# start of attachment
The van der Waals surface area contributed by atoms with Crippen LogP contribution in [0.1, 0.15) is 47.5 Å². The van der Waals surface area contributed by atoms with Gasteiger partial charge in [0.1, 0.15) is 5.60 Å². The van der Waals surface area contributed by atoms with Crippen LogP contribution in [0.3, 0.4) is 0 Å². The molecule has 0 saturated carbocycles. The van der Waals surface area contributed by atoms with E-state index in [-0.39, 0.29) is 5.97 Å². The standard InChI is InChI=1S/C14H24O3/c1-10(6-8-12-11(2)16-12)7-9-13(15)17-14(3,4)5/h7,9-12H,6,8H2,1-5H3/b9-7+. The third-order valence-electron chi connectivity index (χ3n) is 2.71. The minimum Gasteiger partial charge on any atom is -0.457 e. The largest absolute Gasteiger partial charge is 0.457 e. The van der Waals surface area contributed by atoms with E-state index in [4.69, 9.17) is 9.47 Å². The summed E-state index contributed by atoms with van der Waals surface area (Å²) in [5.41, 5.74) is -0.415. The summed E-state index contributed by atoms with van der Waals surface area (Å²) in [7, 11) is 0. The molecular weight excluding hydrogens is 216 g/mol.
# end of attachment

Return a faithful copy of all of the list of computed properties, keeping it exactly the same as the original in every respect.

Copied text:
The van der Waals surface area contributed by atoms with Crippen LogP contribution in [0.1, 0.15) is 47.5 Å². The van der Waals surface area contributed by atoms with Gasteiger partial charge in [0.1, 0.15) is 5.60 Å². The van der Waals surface area contributed by atoms with Crippen LogP contribution in [0.3, 0.4) is 0 Å². The molecule has 0 saturated carbocycles. The van der Waals surface area contributed by atoms with E-state index in [-0.39, 0.29) is 5.97 Å². The standard InChI is InChI=1S/C14H24O3/c1-10(6-8-12-11(2)16-12)7-9-13(15)17-14(3,4)5/h7,9-12H,6,8H2,1-5H3/b9-7+. The third-order valence-electron chi connectivity index (χ3n) is 2.71. The minimum Gasteiger partial charge on any atom is -0.457 e. The largest absolute Gasteiger partial charge is 0.457 e. The van der Waals surface area contributed by atoms with E-state index in [4.69, 9.17) is 9.47 Å². The summed E-state index contributed by atoms with van der Waals surface area (Å²) in [5.41, 5.74) is -0.415. The summed E-state index contributed by atoms with van der Waals surface area (Å²) in [7, 11) is 0. The molecular weight excluding hydrogens is 216 g/mol.